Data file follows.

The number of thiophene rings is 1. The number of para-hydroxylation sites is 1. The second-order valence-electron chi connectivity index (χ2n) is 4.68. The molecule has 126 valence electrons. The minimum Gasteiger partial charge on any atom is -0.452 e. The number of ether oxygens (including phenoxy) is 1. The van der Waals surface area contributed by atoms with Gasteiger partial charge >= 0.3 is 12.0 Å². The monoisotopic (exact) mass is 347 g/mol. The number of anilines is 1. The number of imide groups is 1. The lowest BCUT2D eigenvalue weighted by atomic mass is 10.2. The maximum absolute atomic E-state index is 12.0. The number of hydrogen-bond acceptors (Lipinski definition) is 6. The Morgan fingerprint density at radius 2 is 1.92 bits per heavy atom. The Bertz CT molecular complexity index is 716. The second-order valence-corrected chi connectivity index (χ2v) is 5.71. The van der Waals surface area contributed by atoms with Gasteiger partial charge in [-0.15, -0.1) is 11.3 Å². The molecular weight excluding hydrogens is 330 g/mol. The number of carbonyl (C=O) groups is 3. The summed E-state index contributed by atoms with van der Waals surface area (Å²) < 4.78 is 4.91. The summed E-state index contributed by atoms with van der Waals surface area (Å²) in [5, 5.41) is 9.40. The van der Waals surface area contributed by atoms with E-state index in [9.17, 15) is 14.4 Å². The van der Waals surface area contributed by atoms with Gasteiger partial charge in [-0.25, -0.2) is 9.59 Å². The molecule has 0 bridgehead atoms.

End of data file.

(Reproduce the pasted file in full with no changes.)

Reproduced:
The number of thiophene rings is 1. The number of para-hydroxylation sites is 1. The second-order valence-electron chi connectivity index (χ2n) is 4.68. The molecule has 126 valence electrons. The minimum Gasteiger partial charge on any atom is -0.452 e. The number of ether oxygens (including phenoxy) is 1. The van der Waals surface area contributed by atoms with Gasteiger partial charge >= 0.3 is 12.0 Å². The monoisotopic (exact) mass is 347 g/mol. The number of anilines is 1. The number of imide groups is 1. The lowest BCUT2D eigenvalue weighted by atomic mass is 10.2. The maximum absolute atomic E-state index is 12.0. The number of hydrogen-bond acceptors (Lipinski definition) is 6. The Morgan fingerprint density at radius 2 is 1.92 bits per heavy atom. The Bertz CT molecular complexity index is 716. The second-order valence-corrected chi connectivity index (χ2v) is 5.71. The van der Waals surface area contributed by atoms with Gasteiger partial charge in [-0.15, -0.1) is 11.3 Å². The molecular weight excluding hydrogens is 330 g/mol. The number of carbonyl (C=O) groups is 3. The summed E-state index contributed by atoms with van der Waals surface area (Å²) < 4.78 is 4.91. The summed E-state index contributed by atoms with van der Waals surface area (Å²) in [5, 5.41) is 9.40. The van der Waals surface area contributed by atoms with E-state index in [9.17, 15) is 14.4 Å². The van der Waals surface area contributed by atoms with Gasteiger partial charge in [-0.25, -0.2) is 9.59 Å². The molecule has 0 bridgehead atoms.